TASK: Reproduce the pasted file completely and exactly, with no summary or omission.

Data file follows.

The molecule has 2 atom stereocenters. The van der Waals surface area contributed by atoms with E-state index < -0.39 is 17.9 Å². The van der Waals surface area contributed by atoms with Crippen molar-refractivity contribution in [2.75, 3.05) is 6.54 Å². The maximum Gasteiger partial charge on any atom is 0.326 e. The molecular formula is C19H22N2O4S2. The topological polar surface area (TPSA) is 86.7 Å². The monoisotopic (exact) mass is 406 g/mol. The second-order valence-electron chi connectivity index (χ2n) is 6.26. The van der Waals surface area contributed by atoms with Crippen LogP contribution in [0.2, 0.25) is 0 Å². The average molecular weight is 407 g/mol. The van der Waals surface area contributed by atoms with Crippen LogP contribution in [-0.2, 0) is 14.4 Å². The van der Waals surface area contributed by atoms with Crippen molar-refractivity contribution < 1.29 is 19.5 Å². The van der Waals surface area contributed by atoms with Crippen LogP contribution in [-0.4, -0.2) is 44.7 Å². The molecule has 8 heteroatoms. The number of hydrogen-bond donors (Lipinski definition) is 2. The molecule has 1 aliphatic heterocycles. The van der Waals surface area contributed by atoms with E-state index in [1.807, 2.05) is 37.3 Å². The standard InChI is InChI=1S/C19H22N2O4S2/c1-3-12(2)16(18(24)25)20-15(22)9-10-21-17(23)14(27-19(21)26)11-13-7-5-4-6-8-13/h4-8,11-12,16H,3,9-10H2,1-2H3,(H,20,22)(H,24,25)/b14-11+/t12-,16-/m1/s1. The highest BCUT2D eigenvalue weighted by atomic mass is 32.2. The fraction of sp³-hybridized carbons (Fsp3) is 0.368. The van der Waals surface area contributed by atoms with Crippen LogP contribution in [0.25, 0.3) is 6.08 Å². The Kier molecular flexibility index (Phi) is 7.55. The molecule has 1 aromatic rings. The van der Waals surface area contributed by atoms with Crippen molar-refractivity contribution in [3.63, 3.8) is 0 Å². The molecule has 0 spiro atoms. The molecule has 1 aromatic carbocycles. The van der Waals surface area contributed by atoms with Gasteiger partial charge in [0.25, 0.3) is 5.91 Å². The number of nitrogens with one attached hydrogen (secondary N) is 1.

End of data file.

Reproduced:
The molecule has 2 atom stereocenters. The van der Waals surface area contributed by atoms with E-state index < -0.39 is 17.9 Å². The van der Waals surface area contributed by atoms with Crippen molar-refractivity contribution in [2.75, 3.05) is 6.54 Å². The maximum Gasteiger partial charge on any atom is 0.326 e. The molecular formula is C19H22N2O4S2. The topological polar surface area (TPSA) is 86.7 Å². The monoisotopic (exact) mass is 406 g/mol. The second-order valence-electron chi connectivity index (χ2n) is 6.26. The van der Waals surface area contributed by atoms with Crippen LogP contribution in [0.2, 0.25) is 0 Å². The average molecular weight is 407 g/mol. The van der Waals surface area contributed by atoms with Crippen LogP contribution in [-0.2, 0) is 14.4 Å². The van der Waals surface area contributed by atoms with Crippen molar-refractivity contribution < 1.29 is 19.5 Å². The van der Waals surface area contributed by atoms with Crippen LogP contribution in [-0.4, -0.2) is 44.7 Å². The molecule has 8 heteroatoms. The number of hydrogen-bond donors (Lipinski definition) is 2. The molecule has 1 aliphatic heterocycles. The van der Waals surface area contributed by atoms with E-state index in [1.807, 2.05) is 37.3 Å². The standard InChI is InChI=1S/C19H22N2O4S2/c1-3-12(2)16(18(24)25)20-15(22)9-10-21-17(23)14(27-19(21)26)11-13-7-5-4-6-8-13/h4-8,11-12,16H,3,9-10H2,1-2H3,(H,20,22)(H,24,25)/b14-11+/t12-,16-/m1/s1. The highest BCUT2D eigenvalue weighted by atomic mass is 32.2. The fraction of sp³-hybridized carbons (Fsp3) is 0.368. The van der Waals surface area contributed by atoms with Crippen LogP contribution in [0.25, 0.3) is 6.08 Å². The Kier molecular flexibility index (Phi) is 7.55. The molecule has 1 aromatic rings. The van der Waals surface area contributed by atoms with Crippen molar-refractivity contribution in [3.63, 3.8) is 0 Å². The molecule has 0 spiro atoms. The molecule has 1 aromatic carbocycles. The van der Waals surface area contributed by atoms with Gasteiger partial charge in [0.25, 0.3) is 5.91 Å². The number of nitrogens with one attached hydrogen (secondary N) is 1.